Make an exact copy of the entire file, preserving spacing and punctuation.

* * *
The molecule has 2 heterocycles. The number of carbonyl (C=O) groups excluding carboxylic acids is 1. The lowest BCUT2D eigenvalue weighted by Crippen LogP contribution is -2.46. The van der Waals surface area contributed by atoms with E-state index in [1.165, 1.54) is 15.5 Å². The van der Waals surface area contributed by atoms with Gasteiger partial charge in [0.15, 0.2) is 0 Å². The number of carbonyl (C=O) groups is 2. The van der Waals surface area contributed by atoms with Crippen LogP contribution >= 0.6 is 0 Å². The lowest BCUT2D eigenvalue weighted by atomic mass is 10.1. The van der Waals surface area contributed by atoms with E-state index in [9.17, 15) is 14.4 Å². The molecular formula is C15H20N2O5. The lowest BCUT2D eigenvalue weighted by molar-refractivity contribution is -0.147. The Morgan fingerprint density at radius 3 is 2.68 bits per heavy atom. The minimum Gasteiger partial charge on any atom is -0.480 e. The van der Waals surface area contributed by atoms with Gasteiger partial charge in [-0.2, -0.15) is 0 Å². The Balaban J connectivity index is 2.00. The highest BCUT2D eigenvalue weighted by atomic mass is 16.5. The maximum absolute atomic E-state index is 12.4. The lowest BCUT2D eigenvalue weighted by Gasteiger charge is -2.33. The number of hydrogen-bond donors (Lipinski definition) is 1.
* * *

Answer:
The molecule has 2 heterocycles. The number of carbonyl (C=O) groups excluding carboxylic acids is 1. The lowest BCUT2D eigenvalue weighted by Crippen LogP contribution is -2.46. The van der Waals surface area contributed by atoms with E-state index in [1.165, 1.54) is 15.5 Å². The van der Waals surface area contributed by atoms with Gasteiger partial charge in [0.15, 0.2) is 0 Å². The number of carbonyl (C=O) groups is 2. The van der Waals surface area contributed by atoms with Crippen LogP contribution >= 0.6 is 0 Å². The lowest BCUT2D eigenvalue weighted by atomic mass is 10.1. The van der Waals surface area contributed by atoms with E-state index in [9.17, 15) is 14.4 Å². The molecular formula is C15H20N2O5. The lowest BCUT2D eigenvalue weighted by molar-refractivity contribution is -0.147. The Morgan fingerprint density at radius 3 is 2.68 bits per heavy atom. The minimum Gasteiger partial charge on any atom is -0.480 e. The van der Waals surface area contributed by atoms with Gasteiger partial charge in [-0.2, -0.15) is 0 Å². The Balaban J connectivity index is 2.00. The highest BCUT2D eigenvalue weighted by atomic mass is 16.5. The maximum absolute atomic E-state index is 12.4. The lowest BCUT2D eigenvalue weighted by Gasteiger charge is -2.33. The number of hydrogen-bond donors (Lipinski definition) is 1.